We currently have an application running on a dedicated server which utilizes a LEMP (Linux, Nginx, MariaDB, PHP) stack. Right now we are only doing backups at a set interval (every x hours). I have been researching how we should go about having a live backup and was curious what other people were doing?

Currently our idea is to have another server in a different geographic location which has mariadb installed, then sync the databases creating a live read-only copy of our production database on this backup server. For files uploaded by users we would setup rsync to sync to the backup server when changes are made to the uploads directory on the production server. Does this sound like a solid plan?

Also, the thought has crossed our minds that if we are going to be paying for an additional dedicated server, that we should run the application from both servers, configuring DNS to round robin between the two. This would not only provide us with a backup, but also provide us with fault tolerance in the event one of the servers goes down.

Are we on the right track or have we missed some vital element?

  • 1
    This would not only provide us with a backup, but also provide us with fault tolerance in the event one of the servers goes down. No, this only provides you with a level of fault tolerance, but not a backup for many failure modes, e.g. due to an attacker or a software issue that leads to data loss. – Sven Dec 20 '17 at 17:02

You are addressing redundancy. That is good. You could fail over to the back up server in an emergency. This is NOT A BACKUP solution. You want your backups, especially for a web app to go back in time.

If a developer comes through and runs DROP TABLE myApp_users, that change will propagate to your read-only backup server and you will have no way to recover.You need to be able to go back a reasonable amount of time.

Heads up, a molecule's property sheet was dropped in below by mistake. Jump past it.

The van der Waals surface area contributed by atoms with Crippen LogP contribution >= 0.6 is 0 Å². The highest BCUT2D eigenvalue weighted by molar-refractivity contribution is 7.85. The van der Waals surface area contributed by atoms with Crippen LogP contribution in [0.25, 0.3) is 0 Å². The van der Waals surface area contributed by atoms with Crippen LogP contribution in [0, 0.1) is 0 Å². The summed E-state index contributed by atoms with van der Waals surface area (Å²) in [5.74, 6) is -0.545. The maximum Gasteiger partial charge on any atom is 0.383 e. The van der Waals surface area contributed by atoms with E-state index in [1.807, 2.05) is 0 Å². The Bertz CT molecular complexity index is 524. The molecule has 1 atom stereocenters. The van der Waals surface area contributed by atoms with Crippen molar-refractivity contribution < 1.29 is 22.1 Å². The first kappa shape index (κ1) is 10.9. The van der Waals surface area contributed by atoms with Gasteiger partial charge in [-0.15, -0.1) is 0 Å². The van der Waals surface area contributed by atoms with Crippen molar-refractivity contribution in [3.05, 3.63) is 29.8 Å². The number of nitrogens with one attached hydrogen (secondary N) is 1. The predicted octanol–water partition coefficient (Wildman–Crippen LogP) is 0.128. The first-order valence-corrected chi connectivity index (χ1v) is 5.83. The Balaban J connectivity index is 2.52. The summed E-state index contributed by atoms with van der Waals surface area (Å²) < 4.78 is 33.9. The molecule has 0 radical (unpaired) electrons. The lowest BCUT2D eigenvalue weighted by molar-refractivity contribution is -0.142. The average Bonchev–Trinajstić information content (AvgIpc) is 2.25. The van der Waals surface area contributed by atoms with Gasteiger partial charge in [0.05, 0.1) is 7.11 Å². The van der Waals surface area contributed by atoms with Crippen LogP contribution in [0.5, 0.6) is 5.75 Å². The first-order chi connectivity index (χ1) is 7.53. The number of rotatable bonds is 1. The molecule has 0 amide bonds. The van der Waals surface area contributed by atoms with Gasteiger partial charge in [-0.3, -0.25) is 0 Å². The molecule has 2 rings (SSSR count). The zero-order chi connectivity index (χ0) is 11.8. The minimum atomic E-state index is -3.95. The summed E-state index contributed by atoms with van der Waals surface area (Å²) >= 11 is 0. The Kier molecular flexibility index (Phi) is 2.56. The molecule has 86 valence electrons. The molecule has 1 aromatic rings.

If someone finds a way to update your logo or a user uploaded file on the main server, the change will propagate to the backup server via rsync.

You need to dump the database at intervals, and copy the files somewhere at intervals and keep x amount of time worth of data to call it a backup.

  • This is a very good point. My main concern was if something happened to the server raid that made recovery impossible. I hadn't taken into account database corruption or defacement. – nullReference Dec 20 '17 at 17:36

That backup strategy seems good. There are probably ways it could be improved, but it will improve your current situation. You still need backups, to mitigate database corruption, attacks, etc.

Round robin with basic DNS probably isn't the best idea. Some clients will always use the first record, some won't fail over. Using something a bit smarter like AWS Route53 or CloudFlare that can do health checks and cut off traffic to an unresponsive server would work better.

  • Funny you mention CloudFlare. We have been considering migrating our dns to them from dyn and leveraging their static content cdn. – nullReference Dec 20 '17 at 17:27
  • I've used the CloudFlare free plan for years, and I've put a few dozen people onto it. I rate CloudFlare very highly. You have to be careful with configuration, which means setting caching headers appropriately on your origin server, and setting up page rules to cache / not cache applicable parts of your site. Also be careful with the https setup to avoid problems - it's not difficult and it's easy to fix anything you mess up if you have some idea what you're doing. – Tim Dec 20 '17 at 17:48
  • Is there any downtime involved when migrating your dns records? I wouldn't think so since your adding your records, then changing your nameservers at your dns registrar. I would think while the nameservers are being propogated some users might get served dns from your old provider and some might be served from cloudflare until propogation completes. Just wanted to ask to make sure. Please correct me if I am mistaken. – nullReference Dec 21 '17 at 17:42
  • If you do it properly there's no downtime. 1) Set up CloudFlare, which copies all your existing DNS records 2) Change your name servers to point at CloudFlare. Easy. – Tim Dec 21 '17 at 18:22

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